For Partners, such as foreign spouses living outside the UK applying for entry clearance in order to join their British partners in the UK, currently the amount of the charge payable per person is £600.00 on submission of the visa entry clearance application. This is in addition to the entry clearance application fee which for now stands at £1523.00.
With the expected increase to the surcharge, an applicant will need to pay up to £1200.00 towards the charge on application, totalling £2723. 00 with the entry clearance application fee included.
For those in the UK applying for leave to remain, for example under the 7year rule, the charge currently is £500.00 per applicant. The associated Home office application fee per applicant for now is £1033.00.
With the increase to the surcharge, an applicant will need to pay up to £1000.00 towards the charge, totalling £2033.00 with the Home Office fee included.
The new charge combined with the Home Office application fees, will see a family unit of two parents and two young dependant children applying under the 7year rule needing to source a total of £8132,00.
How is payment made?
Where an applicant applies for a visa online, they pay the surcharge as part of the application.
If they apply for a visa through a premium service centre, they pay the surcharge when they book an appointment.
Where the applicant applies for a visa by post, they must pay the surcharge online before they send their application. They need to include their IHS reference number on the application form.
In order to avoid invalidation and rejection of an application, if an applicant does not pay the charge when they should, they will receive notification and must pay the surcharge within:
10 working days if they inside the UK
7 working days if they outside the UK
Fee Waiver applications :
The best course of action to adopt in the face of such exorbitant fee rises is to take advantage of the Home Office Policy Guidance on fee waivers in conjunction with the new changes which are to be shortly effected.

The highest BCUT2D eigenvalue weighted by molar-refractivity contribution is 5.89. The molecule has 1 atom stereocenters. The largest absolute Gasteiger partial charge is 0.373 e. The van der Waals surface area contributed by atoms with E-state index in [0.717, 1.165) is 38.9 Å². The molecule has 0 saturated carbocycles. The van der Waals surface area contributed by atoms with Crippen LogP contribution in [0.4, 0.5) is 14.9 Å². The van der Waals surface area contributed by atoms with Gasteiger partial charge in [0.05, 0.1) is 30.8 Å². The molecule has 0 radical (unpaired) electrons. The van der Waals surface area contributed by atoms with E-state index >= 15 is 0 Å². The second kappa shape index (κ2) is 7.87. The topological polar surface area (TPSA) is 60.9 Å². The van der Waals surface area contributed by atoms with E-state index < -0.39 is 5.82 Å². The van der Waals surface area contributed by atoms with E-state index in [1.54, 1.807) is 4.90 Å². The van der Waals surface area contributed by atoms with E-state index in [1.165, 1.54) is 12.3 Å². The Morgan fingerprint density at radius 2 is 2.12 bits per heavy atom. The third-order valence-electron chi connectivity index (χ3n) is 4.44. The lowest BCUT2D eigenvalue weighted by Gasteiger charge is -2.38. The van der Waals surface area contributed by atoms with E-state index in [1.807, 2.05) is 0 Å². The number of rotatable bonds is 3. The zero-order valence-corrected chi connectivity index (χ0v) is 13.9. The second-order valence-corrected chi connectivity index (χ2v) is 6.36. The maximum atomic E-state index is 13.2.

The recent Statement of changes to the Immigration Rules: HC 1534, 11 October 2018 (web accessible), introduce other changes however relevantly for now, the changes also support the operation of a new application process in UKVI by amending the Rules on the requirements for a valid application.
The accompanying Explanatory memorandum HC 1534, 11 October 2018 (web accessible) states as follows:
7.8 Changes to the Immigration Rules are required in order to permit UKVI’s transformed application process. The ambition is that most applicants will apply online, with assisted digital support where necessary. A process will also remain for receiving applications on paper for routes where there is no online application form. The Rules changes set out the requirements for making a valid application under the new application process in relation to the applicant making an appointment to attend in person to enrol their biometrics and submitting the required documents in support of their application.
7.9 The changes will also protect the position of applicants seeking a fee waiver as part of an online application for leave to remain.
7.10 Where an application for leave to remain is made online, an applicant who wishes to apply for a fee waiver as part of that application will have to submit that fee waiver request before the application for leave, and this will be considered first. The applicant will be notified of a decision on the request for a fee waiver, and will have 10 working days from the date they receive this notification to submit an application for leave. If the application is made in time, i.e. within 10 working days, the date of application will be the date the fee waiver request was submitted. This is important because it protects an applicant’s continuing leave whilst they make their application for further leave. If the fee waiver request is granted, the applicant will be able to submit an application for leave without an accompanying application fee. If the fee waiver request is refused, the applicant may still submit an application accompanied by the relevant fee.
7.11 If an applicant does not submit an application for leave within 10 working days, their application will normally be rejected.
11 Guidance 11.1 Guidance relating to these Rules changes will be updated and placed on the GOV.UK website”.